Report on Asosan (Japan) — December 1992

Bulletin of the Global Volcanism Network, vol. 17, no. 12 (December 1992)
Managing Editor: Lindsay McClelland.

Asosan (Japan) Mud/water ejection from crater lake; steam plumes; new vent

Please cite this report as:

Global Volcanism Program, 1992. Report on Asosan (Japan). In: McClelland, L (ed.), Bulletin of the Global Volcanism Network, 17:12. Smithsonian Institution. http://dx.doi.org/10.5479/si.GVP.BGVN199212-282110.

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Asosan

Japan

32.884°N, 131.104°E; summit elev. 1592 m

All times are local (unless otherwise noted)


No eruptions have been observed since . . . 26 October . . . . Ejections of mud and water to 20 m height continued in the crater lake through December. Steam was steadily emitted to 500 m, reaching 1,000 m on 5 December. The steam plume contained minor ash 4-7 and 26-27 December. [Vent 921] emitted ash until 7 December, then became inactive and was no longer visible a few days later. Observations on 26 December, following an increase in rumbling the previous day, revealed that a new vent (named 922) about 30 m across had developed near the site of Vent 921, and was emitting ash and steam. Seismicity was relatively low, with tremor amplitude gradually increasing after the middle of the month. The area within 1 km of the crater, closed to the public on 3 December, was reopened on the 30th.

Geologic Background. The 24-km-wide Asosan caldera was formed during four major explosive eruptions from 300,000 to 90,000 years ago. These produced voluminous pyroclastic flows that covered much of Kyushu. The last of these, the Aso-4 eruption, produced more than 600 cu km of airfall tephra and pyroclastic-flow deposits. A group of 17 central cones was constructed in the middle of the caldera, one of which, Nakadake, is one of Japan's most active volcanoes. It was the location of Japan's first documented historical eruption in 553 AD. The Nakadake complex has remained active throughout the Holocene. Several other cones have been active during the Holocene, including the Kometsuka scoria cone as recently as about 210 CE. Historical eruptions have largely consisted of basaltic to basaltic-andesite ash emission with periodic strombolian and phreatomagmatic activity. The summit crater of Nakadake is accessible by toll road and cable car, and is one of Kyushu's most popular tourist destinations.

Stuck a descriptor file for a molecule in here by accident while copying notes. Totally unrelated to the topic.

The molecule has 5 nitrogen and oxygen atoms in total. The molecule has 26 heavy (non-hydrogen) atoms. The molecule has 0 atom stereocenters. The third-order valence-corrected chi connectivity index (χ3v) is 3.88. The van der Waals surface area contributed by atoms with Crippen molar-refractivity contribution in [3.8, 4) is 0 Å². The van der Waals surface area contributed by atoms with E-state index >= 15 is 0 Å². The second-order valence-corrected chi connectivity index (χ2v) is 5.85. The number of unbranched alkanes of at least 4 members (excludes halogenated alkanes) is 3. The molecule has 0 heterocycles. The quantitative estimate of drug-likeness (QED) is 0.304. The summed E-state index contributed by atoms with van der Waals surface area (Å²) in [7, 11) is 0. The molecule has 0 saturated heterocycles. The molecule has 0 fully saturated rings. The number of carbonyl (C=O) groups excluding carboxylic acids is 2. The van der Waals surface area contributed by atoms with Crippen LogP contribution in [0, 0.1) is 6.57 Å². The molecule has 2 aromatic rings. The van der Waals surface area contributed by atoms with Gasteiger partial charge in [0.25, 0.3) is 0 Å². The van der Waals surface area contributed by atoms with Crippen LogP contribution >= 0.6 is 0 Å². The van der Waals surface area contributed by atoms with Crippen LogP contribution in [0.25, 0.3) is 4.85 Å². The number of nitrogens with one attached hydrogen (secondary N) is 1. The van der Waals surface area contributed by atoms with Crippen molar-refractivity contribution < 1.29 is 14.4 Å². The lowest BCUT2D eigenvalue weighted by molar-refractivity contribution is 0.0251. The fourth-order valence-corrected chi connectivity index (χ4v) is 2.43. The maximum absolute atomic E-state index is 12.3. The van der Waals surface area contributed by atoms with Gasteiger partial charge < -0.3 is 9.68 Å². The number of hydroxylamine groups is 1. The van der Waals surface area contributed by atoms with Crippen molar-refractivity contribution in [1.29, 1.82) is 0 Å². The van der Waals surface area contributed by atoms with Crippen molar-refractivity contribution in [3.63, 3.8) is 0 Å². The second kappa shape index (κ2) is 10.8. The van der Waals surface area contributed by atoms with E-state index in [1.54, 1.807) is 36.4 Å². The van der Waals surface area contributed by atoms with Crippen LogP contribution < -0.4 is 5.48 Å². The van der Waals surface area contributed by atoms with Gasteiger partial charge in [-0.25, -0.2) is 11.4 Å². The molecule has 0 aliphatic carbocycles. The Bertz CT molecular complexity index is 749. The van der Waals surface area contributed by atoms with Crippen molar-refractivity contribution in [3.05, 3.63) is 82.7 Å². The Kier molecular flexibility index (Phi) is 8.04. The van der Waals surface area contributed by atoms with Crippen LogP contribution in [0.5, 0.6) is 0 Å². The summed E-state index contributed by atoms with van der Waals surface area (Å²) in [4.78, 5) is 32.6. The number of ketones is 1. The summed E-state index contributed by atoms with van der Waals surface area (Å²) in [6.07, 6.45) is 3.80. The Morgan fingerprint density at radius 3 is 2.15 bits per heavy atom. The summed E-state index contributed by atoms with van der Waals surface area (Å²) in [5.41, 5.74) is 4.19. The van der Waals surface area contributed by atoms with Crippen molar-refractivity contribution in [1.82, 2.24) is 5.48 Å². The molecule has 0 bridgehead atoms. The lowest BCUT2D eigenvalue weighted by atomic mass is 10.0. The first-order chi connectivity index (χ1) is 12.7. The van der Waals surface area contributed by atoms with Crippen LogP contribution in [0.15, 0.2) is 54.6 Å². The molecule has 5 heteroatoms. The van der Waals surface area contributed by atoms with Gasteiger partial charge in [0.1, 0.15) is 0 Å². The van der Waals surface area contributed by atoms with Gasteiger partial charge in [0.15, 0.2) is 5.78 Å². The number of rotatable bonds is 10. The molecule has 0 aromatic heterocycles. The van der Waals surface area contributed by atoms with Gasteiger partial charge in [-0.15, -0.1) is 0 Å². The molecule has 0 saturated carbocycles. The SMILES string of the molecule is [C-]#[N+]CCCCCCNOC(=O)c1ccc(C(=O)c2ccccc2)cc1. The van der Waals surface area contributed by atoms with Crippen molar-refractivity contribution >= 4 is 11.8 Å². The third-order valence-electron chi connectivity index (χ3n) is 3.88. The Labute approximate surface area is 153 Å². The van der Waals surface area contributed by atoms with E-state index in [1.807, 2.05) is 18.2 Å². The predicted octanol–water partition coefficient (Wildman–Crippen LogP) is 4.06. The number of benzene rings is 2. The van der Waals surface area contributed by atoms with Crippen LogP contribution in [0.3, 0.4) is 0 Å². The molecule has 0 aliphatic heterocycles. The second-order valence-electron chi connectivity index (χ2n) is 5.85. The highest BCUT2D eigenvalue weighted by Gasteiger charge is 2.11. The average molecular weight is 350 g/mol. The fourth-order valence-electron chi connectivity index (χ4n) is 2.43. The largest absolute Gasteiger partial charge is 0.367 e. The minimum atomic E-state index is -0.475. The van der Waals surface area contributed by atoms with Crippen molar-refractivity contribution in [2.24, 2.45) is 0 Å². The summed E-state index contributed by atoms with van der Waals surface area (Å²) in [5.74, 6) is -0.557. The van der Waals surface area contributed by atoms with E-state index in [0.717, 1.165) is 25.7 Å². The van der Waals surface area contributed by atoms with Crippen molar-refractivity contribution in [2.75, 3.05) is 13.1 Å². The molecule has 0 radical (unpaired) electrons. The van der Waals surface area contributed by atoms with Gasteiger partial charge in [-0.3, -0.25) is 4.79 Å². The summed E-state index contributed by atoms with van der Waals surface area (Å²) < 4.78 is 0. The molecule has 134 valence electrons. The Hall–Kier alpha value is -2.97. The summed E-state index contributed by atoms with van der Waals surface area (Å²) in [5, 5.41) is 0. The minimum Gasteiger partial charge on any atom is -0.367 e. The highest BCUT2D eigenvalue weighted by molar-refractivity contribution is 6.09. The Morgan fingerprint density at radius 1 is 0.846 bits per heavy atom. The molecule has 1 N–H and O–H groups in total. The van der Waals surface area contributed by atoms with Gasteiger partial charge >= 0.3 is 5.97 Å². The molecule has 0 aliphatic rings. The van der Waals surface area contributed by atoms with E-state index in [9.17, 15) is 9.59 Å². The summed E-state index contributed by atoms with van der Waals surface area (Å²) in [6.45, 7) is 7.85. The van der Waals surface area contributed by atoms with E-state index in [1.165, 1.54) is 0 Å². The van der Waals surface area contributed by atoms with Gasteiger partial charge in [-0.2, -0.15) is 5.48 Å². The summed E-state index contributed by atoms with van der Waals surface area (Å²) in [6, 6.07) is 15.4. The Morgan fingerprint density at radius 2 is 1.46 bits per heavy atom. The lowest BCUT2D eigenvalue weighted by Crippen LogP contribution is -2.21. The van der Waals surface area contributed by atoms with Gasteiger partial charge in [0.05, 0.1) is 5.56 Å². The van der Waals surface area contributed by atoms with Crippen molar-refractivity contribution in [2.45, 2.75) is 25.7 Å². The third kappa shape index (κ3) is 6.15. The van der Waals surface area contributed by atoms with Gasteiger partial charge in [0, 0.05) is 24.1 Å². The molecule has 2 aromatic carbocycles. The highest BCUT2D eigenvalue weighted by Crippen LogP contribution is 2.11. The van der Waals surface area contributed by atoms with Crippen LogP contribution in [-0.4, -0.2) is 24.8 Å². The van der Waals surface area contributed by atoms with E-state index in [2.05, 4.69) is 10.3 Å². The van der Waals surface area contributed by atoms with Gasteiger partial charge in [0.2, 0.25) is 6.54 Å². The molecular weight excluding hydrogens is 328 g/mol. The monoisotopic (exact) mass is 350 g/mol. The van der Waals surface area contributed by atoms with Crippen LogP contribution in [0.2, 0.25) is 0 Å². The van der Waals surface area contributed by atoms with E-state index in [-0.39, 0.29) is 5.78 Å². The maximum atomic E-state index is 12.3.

Information Contacts: JMA.